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For the Trump Administration, Reuniting Migrant Families Proves Easier Said Than Done

5 minute read

The federal government is under court orders to swiftly reunite the migrant families that were separated at the border under the Trump Administration’s “zero tolerance” policy. But efforts to get even the youngest children returned to their parents stalled as the Administration struggled to reverse a crisis of its own making.

In late June, a judge ruled that the 102 children under 5 who had been separated from their parents as a result of the policy needed to be returned to their families by July 10. In the case of those ages 5 and up–at least 2,000 minors–the Administration was given until July 26.

The first deadline has come and gone, and it was one the federal government could not fully meet. In many cases, the problem was simple if shocking: the government was ready to release the children but couldn’t yet verify with whom they belonged. At the same time, a little over a quarter of the separated children under 5 could not be reunited because the adults they arrived with were found to have serious criminal histories or no relation to the children or because they are currently being held in criminal custody. There is also one child in custody that the Department of Justice said could be a U.S. citizen.

Given those factors, the Trump Administration was on track to reunite just 55 young children with their parents by or shortly after July 10; it would take longer for at least 20 whose parents had been deported or released in the U.S. A last-minute effort to gain more time was rejected by Dana Sabraw, the federal judge overseeing the case. “These are firm deadlines,” he said. “They’re not aspirational goals.”

The policy that triggered the separations was clear enough: prosecute everyone who crosses the border illegally, which meant taking away the kids, who cannot be put in criminal detention with adults. But there were no instructions on how to undo the process. The Executive Order that President Trump signed on June 20 stopped the separations but did not fully address how families would be put back together.

The problem was not lost on Judge Sabraw. “There was no reunification plan in place, and families have been separated for months,” he wrote in a June 26 order. While he is happy with the progress made, he’s said that the government has an obligation to reunite as quickly as possible the families it separated. (Trump offered a different take on the missed deadline on July 10: “I have a solution. Tell people not to come to our country illegally.”) Sabraw has called for regular updates from the feds and the American Civil Liberties Union, which brought the suit to him, as the reunification process continues.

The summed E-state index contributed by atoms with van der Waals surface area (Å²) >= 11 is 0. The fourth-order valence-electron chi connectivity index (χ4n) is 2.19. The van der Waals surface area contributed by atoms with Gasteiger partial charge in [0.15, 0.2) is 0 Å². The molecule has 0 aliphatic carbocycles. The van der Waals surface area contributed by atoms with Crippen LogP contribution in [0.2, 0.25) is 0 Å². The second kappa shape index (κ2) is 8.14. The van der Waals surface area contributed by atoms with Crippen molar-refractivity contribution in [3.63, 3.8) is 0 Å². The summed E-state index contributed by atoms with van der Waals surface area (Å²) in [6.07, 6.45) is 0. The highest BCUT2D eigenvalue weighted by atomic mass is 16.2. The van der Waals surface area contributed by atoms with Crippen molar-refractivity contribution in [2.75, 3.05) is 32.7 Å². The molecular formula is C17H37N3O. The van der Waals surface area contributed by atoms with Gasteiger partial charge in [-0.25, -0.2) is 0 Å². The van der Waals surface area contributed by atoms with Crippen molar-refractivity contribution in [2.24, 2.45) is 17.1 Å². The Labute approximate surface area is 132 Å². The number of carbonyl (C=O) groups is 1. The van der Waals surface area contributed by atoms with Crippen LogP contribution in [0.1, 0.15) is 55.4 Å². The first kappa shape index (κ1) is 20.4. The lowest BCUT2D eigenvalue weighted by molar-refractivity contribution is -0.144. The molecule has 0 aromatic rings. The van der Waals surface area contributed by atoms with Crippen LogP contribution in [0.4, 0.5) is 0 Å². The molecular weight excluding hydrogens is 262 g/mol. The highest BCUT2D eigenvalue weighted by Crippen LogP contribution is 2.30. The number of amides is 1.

Government officials have insisted that they know the whereabouts of every child in their custody and have worked to keep parents and children in contact. But their priority is to see that families are reunited “in a manner that ensures the safety of the child”–which can take time. In order to gain custody of an unaccompanied minor in the care of the Department of Health and Human Services’ Office of Refugee Resettlement, adults typically have to undergo a comprehensive vetting process that involves everything from submitting fingerprints to demonstrating financial stability. Now, those well-intentioned hurdles are being set aside for families who were separated at the border.

The government has indicated that it will take steps to streamline reunifications, which have to be completed before the month ends. In some cases, for example, they will use DNA tests to guarantee parental relationships they cannot otherwise confirm. (Judge Sabraw said samples must be destroyed after the relationships are established.) But that acceleration doesn’t erase the trauma that came with separation.

And reunification is only step one for the families in question. They still have to face the rest of the immigration process. Only now, they’ll do it as a unit rather than separately. Zero tolerance had been among many Trump Administration efforts to crack down on illegal immigration, and some officials had specifically pitched family separations as a possible deterrent for border crossings. To an extent, they succeeded–apprehensions fell by 18% between May and June, according to recent data.

But in the court of public opinion, the Administration’s harsh posture toward migrants has been widely condemned. It also has not had much luck in federal courtrooms. Federal officials had sought to modify a long-standing legal settlement that limited the amount of time children can be held in immigration detention, but another federal judge rejected that request too. On the very night of the first reunification deadline, the Trump Administration announced that rather than being held in detention, migrant families would be released from custody wearing electronic monitors, essentially returning U.S. border policy to the way it was before zero tolerance started. The setback for Trump and his immigration team has left them where they began. That’s more than can be said of the nearly 2,000 separated children who are still in custody.

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